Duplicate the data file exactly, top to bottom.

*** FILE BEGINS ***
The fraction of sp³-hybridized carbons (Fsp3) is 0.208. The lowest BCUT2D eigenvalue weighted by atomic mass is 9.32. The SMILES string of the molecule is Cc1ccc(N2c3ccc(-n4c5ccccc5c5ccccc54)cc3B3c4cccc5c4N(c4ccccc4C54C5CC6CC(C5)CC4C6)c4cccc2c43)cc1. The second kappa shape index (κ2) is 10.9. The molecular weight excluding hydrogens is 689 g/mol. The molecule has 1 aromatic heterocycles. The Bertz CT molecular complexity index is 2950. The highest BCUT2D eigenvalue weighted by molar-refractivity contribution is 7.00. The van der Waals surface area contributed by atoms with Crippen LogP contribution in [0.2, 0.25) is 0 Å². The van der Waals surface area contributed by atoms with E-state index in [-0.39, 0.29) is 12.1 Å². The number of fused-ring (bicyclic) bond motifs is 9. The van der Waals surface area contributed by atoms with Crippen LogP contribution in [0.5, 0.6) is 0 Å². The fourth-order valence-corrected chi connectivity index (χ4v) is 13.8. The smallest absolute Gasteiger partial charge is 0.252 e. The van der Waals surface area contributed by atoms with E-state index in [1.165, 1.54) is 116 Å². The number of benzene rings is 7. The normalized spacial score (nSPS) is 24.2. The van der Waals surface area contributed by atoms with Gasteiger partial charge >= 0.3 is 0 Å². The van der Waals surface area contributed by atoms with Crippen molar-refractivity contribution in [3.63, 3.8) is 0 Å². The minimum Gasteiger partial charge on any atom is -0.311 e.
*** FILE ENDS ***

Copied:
The fraction of sp³-hybridized carbons (Fsp3) is 0.208. The lowest BCUT2D eigenvalue weighted by atomic mass is 9.32. The SMILES string of the molecule is Cc1ccc(N2c3ccc(-n4c5ccccc5c5ccccc54)cc3B3c4cccc5c4N(c4ccccc4C54C5CC6CC(C5)CC4C6)c4cccc2c43)cc1. The second kappa shape index (κ2) is 10.9. The molecular weight excluding hydrogens is 689 g/mol. The molecule has 1 aromatic heterocycles. The Bertz CT molecular complexity index is 2950. The highest BCUT2D eigenvalue weighted by molar-refractivity contribution is 7.00. The van der Waals surface area contributed by atoms with Crippen LogP contribution in [0.2, 0.25) is 0 Å². The van der Waals surface area contributed by atoms with E-state index in [-0.39, 0.29) is 12.1 Å². The number of fused-ring (bicyclic) bond motifs is 9. The van der Waals surface area contributed by atoms with Crippen LogP contribution in [0.5, 0.6) is 0 Å². The fourth-order valence-corrected chi connectivity index (χ4v) is 13.8. The smallest absolute Gasteiger partial charge is 0.252 e. The van der Waals surface area contributed by atoms with E-state index in [1.165, 1.54) is 116 Å². The number of benzene rings is 7. The normalized spacial score (nSPS) is 24.2. The van der Waals surface area contributed by atoms with Gasteiger partial charge >= 0.3 is 0 Å². The van der Waals surface area contributed by atoms with Crippen molar-refractivity contribution in [3.63, 3.8) is 0 Å². The minimum Gasteiger partial charge on any atom is -0.311 e.